Last September, a group of New York taxi drivers parked their yellow cabs on the street and themselves on the sidewalk in front of City Hall. For nearly two months, a rotating team occupied the block 24/7 to protest debt relief.
Thousands of local taxi drivers – many of whom are immigrants from Asia nearing or past retirement age – have been crushed by debt in recent years. At least nine drivers have died by suicide, according to protesters. This financial distress was not entirely caused by competition from Uber and Lyft. Ride-sharing services, which have entered the New York market in 2011 and 2014 respectively, only added fuel to an already smoldering fire.
To own and operate a taxi, drivers must purchase one of several city-issued medallions. For decades, these medallions were worth hundreds of thousands of dollars. Although drivers had to take out loans to pay for them, most believed the investment was worth it, protesters said. Taxi drivers who wanted to retire could sell or rent their medallions and live off the proceeds.
But in the early 2000s, the city’s Taxi and Limo Commission allowed private lenders to inflate the price of taxi medallions, which brought in revenue for the city government in addition to bringing in money for banks and credit unions. Medallions peaked at $1 million in 2014 before the bubble bursts and prices crash. Thousands of drivers have been left with debts that largely exceeded the new value of their medallions. At the end of 2021, the situation reached a breaking point.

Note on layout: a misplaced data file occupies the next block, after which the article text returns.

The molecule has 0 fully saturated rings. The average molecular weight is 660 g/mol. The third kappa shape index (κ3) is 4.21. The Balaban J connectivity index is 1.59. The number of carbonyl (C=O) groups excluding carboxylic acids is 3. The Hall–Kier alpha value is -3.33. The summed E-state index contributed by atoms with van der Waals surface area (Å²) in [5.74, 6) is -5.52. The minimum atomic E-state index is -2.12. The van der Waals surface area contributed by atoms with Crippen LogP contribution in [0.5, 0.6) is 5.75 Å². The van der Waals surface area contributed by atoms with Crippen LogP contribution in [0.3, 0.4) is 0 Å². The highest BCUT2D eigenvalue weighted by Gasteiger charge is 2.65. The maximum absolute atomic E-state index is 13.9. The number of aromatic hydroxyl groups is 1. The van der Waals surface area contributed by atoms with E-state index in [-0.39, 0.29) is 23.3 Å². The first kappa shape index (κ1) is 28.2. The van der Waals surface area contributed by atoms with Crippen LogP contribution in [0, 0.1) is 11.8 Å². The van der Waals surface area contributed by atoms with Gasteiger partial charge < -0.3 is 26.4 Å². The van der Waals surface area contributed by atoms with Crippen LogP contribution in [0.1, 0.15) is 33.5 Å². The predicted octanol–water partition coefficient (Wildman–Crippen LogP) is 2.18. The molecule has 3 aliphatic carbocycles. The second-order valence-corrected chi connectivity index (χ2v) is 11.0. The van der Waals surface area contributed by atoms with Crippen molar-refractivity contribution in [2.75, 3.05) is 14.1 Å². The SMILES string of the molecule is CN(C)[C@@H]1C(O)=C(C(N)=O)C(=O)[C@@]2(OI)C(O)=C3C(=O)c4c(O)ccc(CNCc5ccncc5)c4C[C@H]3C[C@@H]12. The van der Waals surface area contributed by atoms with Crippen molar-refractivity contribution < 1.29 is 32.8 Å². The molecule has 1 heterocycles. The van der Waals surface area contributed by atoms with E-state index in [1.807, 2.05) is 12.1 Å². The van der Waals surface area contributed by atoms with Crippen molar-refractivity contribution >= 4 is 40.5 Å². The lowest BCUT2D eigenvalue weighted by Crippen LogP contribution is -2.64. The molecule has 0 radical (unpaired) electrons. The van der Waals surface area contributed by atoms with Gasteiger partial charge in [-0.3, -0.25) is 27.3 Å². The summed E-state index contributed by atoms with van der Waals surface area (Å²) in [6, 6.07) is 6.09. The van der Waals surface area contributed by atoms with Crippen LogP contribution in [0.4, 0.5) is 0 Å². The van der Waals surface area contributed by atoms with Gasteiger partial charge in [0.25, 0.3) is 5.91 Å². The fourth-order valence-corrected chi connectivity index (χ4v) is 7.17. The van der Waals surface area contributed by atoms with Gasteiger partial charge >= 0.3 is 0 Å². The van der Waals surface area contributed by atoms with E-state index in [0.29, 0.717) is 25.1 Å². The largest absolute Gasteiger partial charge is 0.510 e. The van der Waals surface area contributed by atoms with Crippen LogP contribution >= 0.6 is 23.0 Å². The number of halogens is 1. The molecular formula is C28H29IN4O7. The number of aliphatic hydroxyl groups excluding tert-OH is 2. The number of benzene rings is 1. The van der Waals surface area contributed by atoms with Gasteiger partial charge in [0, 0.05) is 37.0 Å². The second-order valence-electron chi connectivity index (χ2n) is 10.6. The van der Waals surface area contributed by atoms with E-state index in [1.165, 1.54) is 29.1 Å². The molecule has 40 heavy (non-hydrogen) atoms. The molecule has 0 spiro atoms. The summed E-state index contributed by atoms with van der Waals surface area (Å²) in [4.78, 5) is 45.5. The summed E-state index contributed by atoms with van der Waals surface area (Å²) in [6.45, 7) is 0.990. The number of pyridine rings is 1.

Protesters at City Hall came to the United States from Bangladesh, China, Ivory Coast, Haiti, India, Myanmar, Nepal, Pakistan, Romania, Taiwan and the Tibet. Many now live in immigrant neighborhoods in Queens and are members of the New York Taxi Alliance, union of professional drivers. The spouses, siblings and adult children of the deceased drivers also joined the protest.
In October, after a month of silence from the municipal administration, drivers and supporters intensified their tactics by starting a hunger strike. Local politicians, including state assembly members Zohran Mamdani and Yuh-Line Niou, and city council candidates Shahana Hanif, Jaslin Kaur and Shekar Krishnan, joined the strike. US Senator Chuck Schumer, whose stepfather drove a taxi, also stepped in to help negotiate with former Mayor Bill de Blasio and his administration.
Then, in November, the taxi drivers finally got a reprieve. Marblegate Asset Management, the largest holder of taxi medallion loans, has agreed to reduce loans to one maximum of $200,000, with monthly payments capped at $1,122. The city will provide $30,000 for each loan and guarantee the rest if the drivers default. It’s still huge sums of money to pay for a taxi driver, but amid the industry’s years-long crisis, the deal finally offers hope.